From the Winter 2011 issue ofÂ Scrubs
I have a photo taped above my desk at home that some people think is grotesque.
It’s a snapshot of two human hearts lying on what looks like a blue tablecloth. The heart on the left is pink and robust. The one on the right is dark brown and shriveled. The picture is from the transfer point of a heart transplant. Each time I see it, I imagine two patients, chests cracked open and empty, whose lives are forever changed and connected by this moment.
I found the photo years ago, lying on the floor of a basement hallway in the vast Los Angeles hospital where I worked for nearly a decade. I keep it because it reminds me of the beginning of my career and how much time I spent looking for God in that image.
Before going into my line of work, I would have described myself as believing in God by default. Although I come from a family of casual atheists, I grew up with a consistent belief in God. In my house, praise and punishment were handed out based on the whims of my mother’s unstable brain chemistry, so the notion that an all-powerful, sane, grandfatherly fellow was in charge of my well-being enabled me to tolerate life under my family’s roof until I could get out.
After leaving home, my personal experience was not incompatible with this notion of God. I was generally rewarded for kindness and integrity, faced consequences for misdeeds and stupidity, and encountered no profound losses or traumas. Although I became increasingly aware of manmade injustice during college and graduate school, individual suffering remained distant enough that I didn’t give much thought to questioning my long-held assumptions about God.
It wasn’t until I started working at a hospital in Los Angeles that tensions arose between my notion of a just God and the reality of what I witnessed.
As frontline staff, I was assaulted daily with evidence that suggested suffering is random and terribly unjust. I witnessed not only pain, but pain compounded by family dysfunction, poverty, mental illness, abuse, addiction and lack of access to care. Many times children were at the center of this suffering.
During my workday, I couldn’t afford to stop and feel my confusion too acutely or ponder this growing conflict too deeply. There were other people’s emotions to absorb or de-escalate or otherwise manage in addition to having to attend to a thousand logistical challenges. It was only after 5 p.m.—during the long stretch of evening when I’d try to settle into my own insignificant life—that all the pain and sadness would simultaneously sink in and rise up to dismantle my cozy paradigm of God.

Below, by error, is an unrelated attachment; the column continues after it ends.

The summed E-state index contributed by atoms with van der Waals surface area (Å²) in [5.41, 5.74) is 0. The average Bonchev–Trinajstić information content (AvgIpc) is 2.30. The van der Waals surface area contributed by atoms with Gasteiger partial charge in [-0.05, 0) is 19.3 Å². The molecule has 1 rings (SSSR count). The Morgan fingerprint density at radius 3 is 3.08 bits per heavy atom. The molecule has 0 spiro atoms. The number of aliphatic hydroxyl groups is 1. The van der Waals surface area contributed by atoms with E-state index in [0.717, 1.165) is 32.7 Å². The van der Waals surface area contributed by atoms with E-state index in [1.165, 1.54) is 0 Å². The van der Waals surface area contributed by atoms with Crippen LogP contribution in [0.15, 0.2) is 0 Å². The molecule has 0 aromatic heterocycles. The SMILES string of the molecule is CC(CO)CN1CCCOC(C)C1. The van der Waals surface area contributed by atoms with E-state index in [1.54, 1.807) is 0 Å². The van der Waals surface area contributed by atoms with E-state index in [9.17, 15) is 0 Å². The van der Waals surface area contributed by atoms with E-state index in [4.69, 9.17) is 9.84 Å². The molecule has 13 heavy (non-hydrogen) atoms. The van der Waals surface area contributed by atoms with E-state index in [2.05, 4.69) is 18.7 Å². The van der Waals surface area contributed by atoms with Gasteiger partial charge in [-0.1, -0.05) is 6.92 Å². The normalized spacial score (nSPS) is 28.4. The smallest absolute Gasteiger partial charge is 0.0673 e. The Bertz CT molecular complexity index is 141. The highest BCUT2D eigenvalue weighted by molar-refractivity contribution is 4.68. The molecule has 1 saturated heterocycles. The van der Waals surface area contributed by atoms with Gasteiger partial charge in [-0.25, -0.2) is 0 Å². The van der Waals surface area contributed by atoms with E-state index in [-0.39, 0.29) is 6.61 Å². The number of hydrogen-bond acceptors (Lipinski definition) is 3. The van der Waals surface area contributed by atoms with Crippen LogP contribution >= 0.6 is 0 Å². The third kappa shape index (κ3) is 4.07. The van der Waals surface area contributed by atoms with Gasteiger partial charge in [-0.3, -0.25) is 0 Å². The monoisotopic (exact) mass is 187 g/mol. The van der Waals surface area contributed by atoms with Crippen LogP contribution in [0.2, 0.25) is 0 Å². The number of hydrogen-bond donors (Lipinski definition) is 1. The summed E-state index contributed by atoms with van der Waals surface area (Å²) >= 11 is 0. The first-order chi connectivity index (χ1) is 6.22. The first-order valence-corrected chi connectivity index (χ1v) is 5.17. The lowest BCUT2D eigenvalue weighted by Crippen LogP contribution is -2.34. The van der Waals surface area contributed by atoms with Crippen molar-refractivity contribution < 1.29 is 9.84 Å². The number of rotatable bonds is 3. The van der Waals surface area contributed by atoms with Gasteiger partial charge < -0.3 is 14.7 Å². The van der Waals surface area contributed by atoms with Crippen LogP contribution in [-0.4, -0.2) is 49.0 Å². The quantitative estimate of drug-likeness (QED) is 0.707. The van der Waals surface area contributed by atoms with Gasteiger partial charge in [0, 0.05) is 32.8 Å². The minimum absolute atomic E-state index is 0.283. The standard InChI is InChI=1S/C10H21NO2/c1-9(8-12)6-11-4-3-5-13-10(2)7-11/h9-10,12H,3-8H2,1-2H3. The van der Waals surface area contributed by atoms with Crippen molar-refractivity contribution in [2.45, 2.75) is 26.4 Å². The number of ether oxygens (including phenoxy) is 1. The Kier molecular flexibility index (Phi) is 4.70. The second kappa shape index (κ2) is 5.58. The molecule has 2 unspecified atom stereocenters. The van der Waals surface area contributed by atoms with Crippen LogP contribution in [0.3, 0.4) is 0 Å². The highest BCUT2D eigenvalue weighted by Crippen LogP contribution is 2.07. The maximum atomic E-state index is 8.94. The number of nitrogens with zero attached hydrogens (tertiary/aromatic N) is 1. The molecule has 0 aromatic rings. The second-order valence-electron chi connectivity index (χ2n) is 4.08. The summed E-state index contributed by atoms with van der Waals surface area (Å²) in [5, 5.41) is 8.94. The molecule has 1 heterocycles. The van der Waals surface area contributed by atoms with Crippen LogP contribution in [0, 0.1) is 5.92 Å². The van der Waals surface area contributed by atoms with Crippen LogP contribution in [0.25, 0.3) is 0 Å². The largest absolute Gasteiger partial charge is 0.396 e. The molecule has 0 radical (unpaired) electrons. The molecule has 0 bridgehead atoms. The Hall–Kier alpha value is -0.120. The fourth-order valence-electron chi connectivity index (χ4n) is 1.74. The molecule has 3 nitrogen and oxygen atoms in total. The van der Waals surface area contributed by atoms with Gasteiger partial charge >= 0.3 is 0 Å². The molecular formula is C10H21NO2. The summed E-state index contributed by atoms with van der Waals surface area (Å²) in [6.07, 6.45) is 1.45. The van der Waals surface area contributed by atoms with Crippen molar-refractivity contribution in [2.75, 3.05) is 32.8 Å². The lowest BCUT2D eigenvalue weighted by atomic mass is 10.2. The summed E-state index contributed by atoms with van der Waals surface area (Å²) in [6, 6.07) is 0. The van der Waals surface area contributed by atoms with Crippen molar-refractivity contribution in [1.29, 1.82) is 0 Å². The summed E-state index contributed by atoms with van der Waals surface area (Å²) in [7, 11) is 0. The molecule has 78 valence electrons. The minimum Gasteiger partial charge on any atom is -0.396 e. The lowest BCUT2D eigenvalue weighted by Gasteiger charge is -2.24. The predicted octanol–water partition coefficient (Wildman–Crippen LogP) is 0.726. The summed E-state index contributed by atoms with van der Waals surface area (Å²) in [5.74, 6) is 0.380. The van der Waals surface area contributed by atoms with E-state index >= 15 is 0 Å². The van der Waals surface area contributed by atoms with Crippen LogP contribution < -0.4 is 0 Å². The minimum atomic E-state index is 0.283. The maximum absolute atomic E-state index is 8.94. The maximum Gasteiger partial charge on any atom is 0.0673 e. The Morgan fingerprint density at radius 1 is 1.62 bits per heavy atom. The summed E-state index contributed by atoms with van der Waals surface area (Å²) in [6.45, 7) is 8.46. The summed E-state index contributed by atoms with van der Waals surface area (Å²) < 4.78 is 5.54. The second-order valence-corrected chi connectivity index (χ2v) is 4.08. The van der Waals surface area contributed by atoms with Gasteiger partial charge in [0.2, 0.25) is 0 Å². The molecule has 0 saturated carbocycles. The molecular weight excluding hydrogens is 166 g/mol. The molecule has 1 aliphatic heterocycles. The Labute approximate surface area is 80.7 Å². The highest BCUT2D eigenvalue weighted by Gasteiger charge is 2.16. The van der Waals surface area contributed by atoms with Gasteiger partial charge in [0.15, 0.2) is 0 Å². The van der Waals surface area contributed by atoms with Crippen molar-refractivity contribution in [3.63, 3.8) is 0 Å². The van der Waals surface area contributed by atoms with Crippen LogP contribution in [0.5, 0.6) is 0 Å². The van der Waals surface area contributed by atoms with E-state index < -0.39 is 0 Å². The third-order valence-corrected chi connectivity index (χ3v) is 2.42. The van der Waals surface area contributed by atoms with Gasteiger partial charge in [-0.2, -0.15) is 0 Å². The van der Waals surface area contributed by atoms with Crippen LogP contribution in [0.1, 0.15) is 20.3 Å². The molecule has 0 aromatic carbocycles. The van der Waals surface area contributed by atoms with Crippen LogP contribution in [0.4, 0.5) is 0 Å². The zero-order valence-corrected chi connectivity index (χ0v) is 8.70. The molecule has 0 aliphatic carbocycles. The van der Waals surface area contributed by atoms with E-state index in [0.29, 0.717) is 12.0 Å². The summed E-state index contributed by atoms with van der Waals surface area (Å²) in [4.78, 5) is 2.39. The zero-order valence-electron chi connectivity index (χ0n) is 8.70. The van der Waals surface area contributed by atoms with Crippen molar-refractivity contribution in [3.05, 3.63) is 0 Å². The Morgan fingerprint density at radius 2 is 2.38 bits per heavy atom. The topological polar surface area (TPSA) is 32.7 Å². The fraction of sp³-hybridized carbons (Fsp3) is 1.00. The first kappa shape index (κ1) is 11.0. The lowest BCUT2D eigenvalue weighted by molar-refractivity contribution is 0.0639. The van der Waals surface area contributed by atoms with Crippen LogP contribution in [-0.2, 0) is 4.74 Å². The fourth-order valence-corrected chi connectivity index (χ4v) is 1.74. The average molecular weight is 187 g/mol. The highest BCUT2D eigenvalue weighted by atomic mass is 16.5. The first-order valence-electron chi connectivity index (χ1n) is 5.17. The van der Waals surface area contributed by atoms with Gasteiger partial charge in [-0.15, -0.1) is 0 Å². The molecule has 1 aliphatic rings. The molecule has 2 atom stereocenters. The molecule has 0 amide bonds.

One Friday, early in my first year at the hospital, I stood in the Cardiac ICU, just outside a glass-enclosed patient room, watching a mother and father spend what would likely be the last few days with their 7-year-old son. The boy had been hospitalized for a month, waiting for a heart transplant. His heart was just days away from failing, so as a last resort, his parents had agreed to put him on ECMO, a machine that bypasses a failed heart and oxygenates and circulates blood artificially. The patient is put under so deeply that he no longer respirates, and the odds of finding a donor in the few weeks the machine can support life are so small that the family is instructed to say goodbye. We watched them through the glass crouching over his bed, their faces inches away from his, as if they might soak him up. They were smiling and talking to him and kissing him. At one point, his father straightened and turned away so his son wouldn’t see the grimace of absolute agony that consumed his face. It was an impossibly private and painful moment to witness, and I was happy to retreat and begin my weekend.
Just then, I was paged by a social worker who needed a favor. A mother had rear-ended a stalled rig on the highway. Three of her four daughters were pronounced dead at the scene, while she and her remaining daughter were in critical condition. I found my colleague in the ICU standing at the remaining daughter’s bedside as the nurse explained the various machines and tubes to the girl’s father and aunt.